It’s fun to watch Mario smack down Obots. This site is not a place for endless debates with them, but sometimes, we have to set the record straight. If you want their views, go to their sites, or MSM.
from Mario ….
Looks like ehancock still does not know what she is talking about, is still trying to prove me wrong, and now fails again as she has continuously failed in the past. Here are my responses to ehancock. Her statements are quoted and my responses follow:
1. “Looks like Mario does not understand what the Wong Kim Ark Supreme Court decision said. It said:
“It thus clearly appears that, by the law of England for the last three centuries, beginning before the settlement of this country and continuing to the present day, aliens, while residing in the dominions possessed by the Crown of England, were within the allegiance, the obedience, the faith or loyalty, the protection, the power, the jurisdiction of the English Sovereign, and therefore every child born in England of alien parents was a natural-born subject unless the child of an ambassador or other diplomatic agent of a foreign State or of an alien enemy in hostile occupation of the place where the child was born.
III. The same rule was in force in all the English Colonies upon this continent down to the time of the Declaration of Independence, and in the United States afterwards, and continued to prevail under the Constitution as originally established.’ That ruling was six to two, one not voting. So SIX Supreme Court justices stated that the meaning of Natural Born came from the common law (hence not from Vattel). And the ruling also says that the meaning of Natural Born under the common law referred to the PLACE of birth, not to the parents.”
Response: It might be true that the English “common law” rule of jus soli prevailed in colonialAmerica, and that it continued to prevail after the Declaration of Independence, and up to the time of “Constitution as originally established,” which was the Articles of Confederation, but it did not survive our second Constitution adopted in 1787. That second Constitution did not use “natural born subject,” which was the clause used by the English common law, but rather “natural born Citizen,” which was the term used by the law of nations as explained by Emer de Vattel and which became part of our national law.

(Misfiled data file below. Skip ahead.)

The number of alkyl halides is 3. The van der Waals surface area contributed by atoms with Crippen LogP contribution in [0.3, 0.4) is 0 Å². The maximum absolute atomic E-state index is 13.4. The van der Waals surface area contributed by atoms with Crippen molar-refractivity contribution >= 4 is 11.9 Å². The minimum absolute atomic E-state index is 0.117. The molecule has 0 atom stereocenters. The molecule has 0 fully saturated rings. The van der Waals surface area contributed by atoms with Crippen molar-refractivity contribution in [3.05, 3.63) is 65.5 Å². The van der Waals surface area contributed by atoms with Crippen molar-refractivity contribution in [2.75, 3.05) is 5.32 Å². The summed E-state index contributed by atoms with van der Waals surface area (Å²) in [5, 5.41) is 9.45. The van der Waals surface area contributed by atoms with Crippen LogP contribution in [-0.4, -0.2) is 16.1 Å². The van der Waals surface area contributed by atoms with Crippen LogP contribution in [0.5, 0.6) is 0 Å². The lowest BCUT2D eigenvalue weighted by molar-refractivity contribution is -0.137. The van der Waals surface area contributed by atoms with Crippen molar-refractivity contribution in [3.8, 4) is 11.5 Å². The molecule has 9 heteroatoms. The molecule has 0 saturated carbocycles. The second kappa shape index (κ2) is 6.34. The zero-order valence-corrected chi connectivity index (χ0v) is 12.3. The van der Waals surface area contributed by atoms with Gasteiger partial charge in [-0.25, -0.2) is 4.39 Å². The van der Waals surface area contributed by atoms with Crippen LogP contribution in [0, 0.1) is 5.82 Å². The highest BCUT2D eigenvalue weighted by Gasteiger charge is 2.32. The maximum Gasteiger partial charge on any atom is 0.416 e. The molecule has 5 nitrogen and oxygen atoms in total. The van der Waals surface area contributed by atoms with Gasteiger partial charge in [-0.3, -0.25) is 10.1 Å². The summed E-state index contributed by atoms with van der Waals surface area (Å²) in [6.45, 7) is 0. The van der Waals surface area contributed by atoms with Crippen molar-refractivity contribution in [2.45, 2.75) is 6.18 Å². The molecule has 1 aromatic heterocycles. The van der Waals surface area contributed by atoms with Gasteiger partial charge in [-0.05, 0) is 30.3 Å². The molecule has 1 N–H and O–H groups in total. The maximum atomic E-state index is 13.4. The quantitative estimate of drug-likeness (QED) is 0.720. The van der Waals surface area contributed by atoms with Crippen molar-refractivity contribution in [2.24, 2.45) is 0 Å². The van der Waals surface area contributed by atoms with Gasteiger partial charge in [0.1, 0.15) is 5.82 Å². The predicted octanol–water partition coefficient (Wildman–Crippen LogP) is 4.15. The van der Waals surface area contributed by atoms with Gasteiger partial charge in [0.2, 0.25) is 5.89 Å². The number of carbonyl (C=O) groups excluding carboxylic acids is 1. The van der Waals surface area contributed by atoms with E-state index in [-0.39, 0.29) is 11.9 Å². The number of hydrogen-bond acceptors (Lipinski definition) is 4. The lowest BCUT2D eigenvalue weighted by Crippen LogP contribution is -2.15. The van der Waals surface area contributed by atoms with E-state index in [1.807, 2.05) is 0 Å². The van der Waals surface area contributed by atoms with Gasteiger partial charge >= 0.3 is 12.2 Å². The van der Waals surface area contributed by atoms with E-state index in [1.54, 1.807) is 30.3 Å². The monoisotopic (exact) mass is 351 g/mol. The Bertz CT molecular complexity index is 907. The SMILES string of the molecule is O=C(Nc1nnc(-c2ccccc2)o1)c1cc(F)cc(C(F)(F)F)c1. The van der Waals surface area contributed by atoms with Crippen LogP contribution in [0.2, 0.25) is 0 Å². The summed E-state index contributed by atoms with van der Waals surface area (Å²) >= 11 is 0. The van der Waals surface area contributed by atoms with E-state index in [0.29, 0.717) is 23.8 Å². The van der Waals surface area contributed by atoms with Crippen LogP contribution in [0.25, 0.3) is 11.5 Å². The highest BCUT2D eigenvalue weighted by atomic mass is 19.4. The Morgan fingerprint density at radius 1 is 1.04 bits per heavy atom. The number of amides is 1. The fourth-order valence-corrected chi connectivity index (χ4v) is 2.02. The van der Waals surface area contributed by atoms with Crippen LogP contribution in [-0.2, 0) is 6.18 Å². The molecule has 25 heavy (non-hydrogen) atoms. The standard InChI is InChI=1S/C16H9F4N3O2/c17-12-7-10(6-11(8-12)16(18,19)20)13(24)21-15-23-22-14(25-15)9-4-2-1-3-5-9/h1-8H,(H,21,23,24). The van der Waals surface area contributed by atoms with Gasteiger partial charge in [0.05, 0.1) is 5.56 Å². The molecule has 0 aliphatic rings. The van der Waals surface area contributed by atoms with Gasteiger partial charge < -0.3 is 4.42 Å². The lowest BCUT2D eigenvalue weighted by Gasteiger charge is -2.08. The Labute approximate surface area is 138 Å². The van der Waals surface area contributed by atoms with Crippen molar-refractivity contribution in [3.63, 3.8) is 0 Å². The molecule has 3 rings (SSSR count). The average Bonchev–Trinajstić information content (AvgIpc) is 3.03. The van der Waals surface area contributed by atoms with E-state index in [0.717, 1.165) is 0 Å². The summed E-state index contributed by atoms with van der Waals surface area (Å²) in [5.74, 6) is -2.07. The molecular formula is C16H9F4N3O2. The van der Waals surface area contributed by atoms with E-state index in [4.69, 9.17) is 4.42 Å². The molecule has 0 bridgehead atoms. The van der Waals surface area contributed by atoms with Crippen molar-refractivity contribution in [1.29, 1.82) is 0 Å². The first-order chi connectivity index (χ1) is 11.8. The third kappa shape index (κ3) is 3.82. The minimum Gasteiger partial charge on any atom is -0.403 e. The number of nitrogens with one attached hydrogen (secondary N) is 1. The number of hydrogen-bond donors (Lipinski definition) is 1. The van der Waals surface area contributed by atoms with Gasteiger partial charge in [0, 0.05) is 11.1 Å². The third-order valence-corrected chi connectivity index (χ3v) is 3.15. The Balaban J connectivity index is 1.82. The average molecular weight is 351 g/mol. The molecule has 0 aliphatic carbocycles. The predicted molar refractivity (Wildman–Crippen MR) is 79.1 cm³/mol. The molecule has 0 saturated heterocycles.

I have explained that several U.S. Supreme Court and lower court cases specifically cited and quoted or paraphrased Vattel and his Section 212 definition of a “natural-born citizen.” Cases that cited and quoted Vattel for the definition of a “natural born Citizen” are The Venus, 12 U.S. (8 Cranch) 253, 289 (1814) (C.J. Marshall concurring) (cited and quoted Vattel’s Section 212 definition of a “natural-born citizen”); Dred Scott v. Sandford, 60 U.S. 393 (1857) (J. Daniels concurring) (cited and quoted Vattel’s Section 212 definition of a “natural-born citizen”); Ex parte Reynolds, 20 F.Cas. 582, 5 Dill. 394, No. 11,719 (C.C.W.D.Ark 1879) (cited and quoted Vattel’s Section 212 definition of a “natural-born citizen”); and United States v. Ward, 42 F.320 (C.C.S.D.Cal. 1890) (cited and quoted Vattel’s Section 212 definition of a “natural-born citizen”). Cases that paraphrased his definition are Inglis v. Sailors’ Snug Harbor, 28 U.S. 99 (1830) (a child inherits the citizenship of his parents); Shanks v. Dupont, 28 U.S. 242, 245 (1830) (a child inherits the citizenship of his parents); Minor v. Happersett, 88 U.S. 162, 167-68 (1875) (said that the Founders and Framers were familiar with the “common-law” definition of a “natural-born citizen;” the American “common-law” definition that the Court gave was a paraphrase of Vattel’s Section 212 definition of a “natural-born citizen” and not that of the English common law’s definition of a “natural born subject”) and U.S. v. Wong Kim Ark, 169 U.S. 649, 708 (1898) (cited and quoted Minor and its Vattel paraphrased American “common-law” definition of a “natural-born citizen” and distinguished between an Article II “natural born citizen” and a Fourteenth Amendment “citizen of the United States” at birth).